OCEAN CITY — Joey Calabrese smiles when asked about the time he bested his sensei in a recent chess match.
“She needed a little help,” he said of Randi Scheck, a member of the Rotary Club of Ocean City-Upper Township who recently helped launch a mental martial arts class for children in grades 3-8.
Naturally, Calabrese challenged Scheck to a rematch on Monday night in the children’s playroom of the Ocean City Library.
Calabrese was one of 10 students taking part in a friendly game of chess at the April 25 class, part of twice-weekly sessions sponsored by the Rotary Club that started in late March and last until March 24.
The class runs Mondays and Wednesdays from 6:30-8 p.m. in the library.
Scheck holds the classes with Ron Pennington, president of Still Waters Stress Center on Eighth Street and Wesley Avenue.
Speaking before the class got underway Monday night, Scheck described Pennington as a master chessman whom she met when she entered his shop to buy a gift certificate.
Pennington and Scheck, who was put in charge of the club’s children’s program for this year, got talking.
“We were talking about Rotary and life and people and the whole kit and caboodle,” said Scheck, who works as a hairdresser at Village Barber Shop. “He said to me ‘My dream was to teach children to play chess.’”
Pennington told Scheck about a book titled “Samurai Chess,” which covers teaching chess through the seven principles of samurai.
The Rotary Club, part of an international organization, dedicates itself to make positive, lasting changes in the communities in which they serve.
“The principles of samurai means to give of one’s service. And Rotary is service above self,” Scheck said.
The pair formed the classes to teach children respect, kindness and the principles of samurai through an ancient game that requires a lot of thought, strategy and patience.
For example, Pennington said, the word “kill” was being used to describe the action of eliminating someone’s piece in a game.
Instead, he said, the kids have been taught to “exchange” pieces on the board.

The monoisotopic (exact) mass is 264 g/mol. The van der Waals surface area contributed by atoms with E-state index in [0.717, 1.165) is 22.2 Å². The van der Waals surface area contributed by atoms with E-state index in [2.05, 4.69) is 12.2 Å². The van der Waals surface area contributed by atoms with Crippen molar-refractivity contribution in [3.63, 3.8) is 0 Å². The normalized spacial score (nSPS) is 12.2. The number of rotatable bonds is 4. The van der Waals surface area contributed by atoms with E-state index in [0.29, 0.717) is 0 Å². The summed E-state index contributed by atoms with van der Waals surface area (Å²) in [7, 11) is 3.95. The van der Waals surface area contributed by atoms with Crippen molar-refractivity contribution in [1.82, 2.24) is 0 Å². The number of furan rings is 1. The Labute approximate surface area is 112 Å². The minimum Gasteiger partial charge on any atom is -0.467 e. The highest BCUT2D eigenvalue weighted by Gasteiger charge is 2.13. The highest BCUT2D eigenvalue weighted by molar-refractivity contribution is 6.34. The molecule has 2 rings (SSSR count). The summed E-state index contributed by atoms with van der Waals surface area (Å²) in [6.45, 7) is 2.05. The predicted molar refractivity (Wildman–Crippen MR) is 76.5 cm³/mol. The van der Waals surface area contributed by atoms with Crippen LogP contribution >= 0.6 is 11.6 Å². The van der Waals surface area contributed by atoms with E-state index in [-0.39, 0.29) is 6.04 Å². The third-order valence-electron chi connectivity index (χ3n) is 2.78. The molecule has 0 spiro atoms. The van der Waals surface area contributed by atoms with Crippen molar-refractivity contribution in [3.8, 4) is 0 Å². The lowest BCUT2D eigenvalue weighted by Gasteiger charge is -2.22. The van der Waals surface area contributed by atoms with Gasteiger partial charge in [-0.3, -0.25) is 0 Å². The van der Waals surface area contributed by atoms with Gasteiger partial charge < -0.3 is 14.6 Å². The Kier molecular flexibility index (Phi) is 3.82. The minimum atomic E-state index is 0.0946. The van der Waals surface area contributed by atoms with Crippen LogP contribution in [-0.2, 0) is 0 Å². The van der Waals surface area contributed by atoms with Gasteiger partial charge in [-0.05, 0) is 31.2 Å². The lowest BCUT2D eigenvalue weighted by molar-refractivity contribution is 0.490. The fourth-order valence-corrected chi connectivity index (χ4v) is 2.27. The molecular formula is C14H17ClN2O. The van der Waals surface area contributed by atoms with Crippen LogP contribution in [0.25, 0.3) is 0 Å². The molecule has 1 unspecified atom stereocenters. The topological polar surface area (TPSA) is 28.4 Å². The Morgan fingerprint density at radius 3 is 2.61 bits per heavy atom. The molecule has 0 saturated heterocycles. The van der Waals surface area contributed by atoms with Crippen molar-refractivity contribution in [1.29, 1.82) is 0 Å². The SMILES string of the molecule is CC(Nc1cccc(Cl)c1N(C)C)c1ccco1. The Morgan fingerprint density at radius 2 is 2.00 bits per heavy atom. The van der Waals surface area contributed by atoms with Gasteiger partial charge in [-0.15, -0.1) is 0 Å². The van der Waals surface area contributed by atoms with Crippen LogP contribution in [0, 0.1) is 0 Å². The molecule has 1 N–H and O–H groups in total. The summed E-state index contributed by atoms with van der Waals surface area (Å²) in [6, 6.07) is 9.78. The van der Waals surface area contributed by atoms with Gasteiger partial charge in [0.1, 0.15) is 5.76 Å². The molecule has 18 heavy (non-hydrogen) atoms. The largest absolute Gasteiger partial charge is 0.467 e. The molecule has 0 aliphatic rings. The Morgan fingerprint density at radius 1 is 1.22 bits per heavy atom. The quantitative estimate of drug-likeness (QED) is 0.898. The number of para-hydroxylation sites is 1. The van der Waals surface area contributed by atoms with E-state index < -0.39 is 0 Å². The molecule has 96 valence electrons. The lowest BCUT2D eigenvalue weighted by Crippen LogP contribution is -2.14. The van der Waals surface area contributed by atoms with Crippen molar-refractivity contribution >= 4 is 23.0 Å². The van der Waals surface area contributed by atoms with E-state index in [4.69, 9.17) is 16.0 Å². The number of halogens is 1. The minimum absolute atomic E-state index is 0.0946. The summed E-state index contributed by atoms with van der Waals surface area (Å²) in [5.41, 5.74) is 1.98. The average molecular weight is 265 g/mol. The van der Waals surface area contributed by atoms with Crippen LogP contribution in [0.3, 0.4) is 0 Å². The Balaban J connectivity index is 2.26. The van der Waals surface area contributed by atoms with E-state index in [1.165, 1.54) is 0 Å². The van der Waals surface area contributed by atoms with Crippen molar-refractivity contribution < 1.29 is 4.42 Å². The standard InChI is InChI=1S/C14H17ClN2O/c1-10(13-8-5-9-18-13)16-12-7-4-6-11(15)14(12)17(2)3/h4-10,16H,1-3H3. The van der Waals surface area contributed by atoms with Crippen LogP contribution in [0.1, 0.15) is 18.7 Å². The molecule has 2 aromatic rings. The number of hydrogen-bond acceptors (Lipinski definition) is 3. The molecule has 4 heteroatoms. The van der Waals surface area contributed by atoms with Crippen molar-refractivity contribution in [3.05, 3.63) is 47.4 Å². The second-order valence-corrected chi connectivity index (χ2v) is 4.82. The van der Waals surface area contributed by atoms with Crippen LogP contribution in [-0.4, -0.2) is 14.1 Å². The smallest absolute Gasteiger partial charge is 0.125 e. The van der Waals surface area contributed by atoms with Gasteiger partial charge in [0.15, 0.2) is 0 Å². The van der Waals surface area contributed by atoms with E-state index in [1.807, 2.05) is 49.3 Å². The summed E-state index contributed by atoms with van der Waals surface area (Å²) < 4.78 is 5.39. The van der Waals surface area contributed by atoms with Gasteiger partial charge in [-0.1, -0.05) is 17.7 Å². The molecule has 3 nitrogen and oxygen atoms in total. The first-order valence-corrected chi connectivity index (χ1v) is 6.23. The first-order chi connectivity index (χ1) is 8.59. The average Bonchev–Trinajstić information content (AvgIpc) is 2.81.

“You’re exchanging pieces,” he said. “You’re not killing pieces.”
Part of the focus of the classes, Pennington said, is to teach the children the principles he was taught growing up in Ocean City in the 1960s.
“We’re using chess as this vehicle to teach what is right and what is wrong, and the consequences for what is right and what is wrong,” he said.
“It’s all about choices. If you teach choices on this board and you make them aware that you can develop your own criteria as a child of choices for what is right or wrong based on this ancient game, let’s have them make the mistakes here.”
Pennington started the session by having the children sit in a semicircle, close their eyes and take part in a calming breathing exercise for five minutes.
The children then partnered up and began playing chess. They’re learning new moves now, they say, including the fork and the pin.
Ultimately, Scheck’s vision is to take the classes into Atlantic City.
“Bringing it to a place like Atlantic City is just going to enhance the community,” Scheck said.
She pointed to Atlantic City’s poverty rate, which has jumped from 23 percent to 37 percent since the economic recession of 2008, according to a December 2016 NJ.com report.
“With that comes a lot of negative issues,” she said of the rate. “We want to get in there and be a positive force.”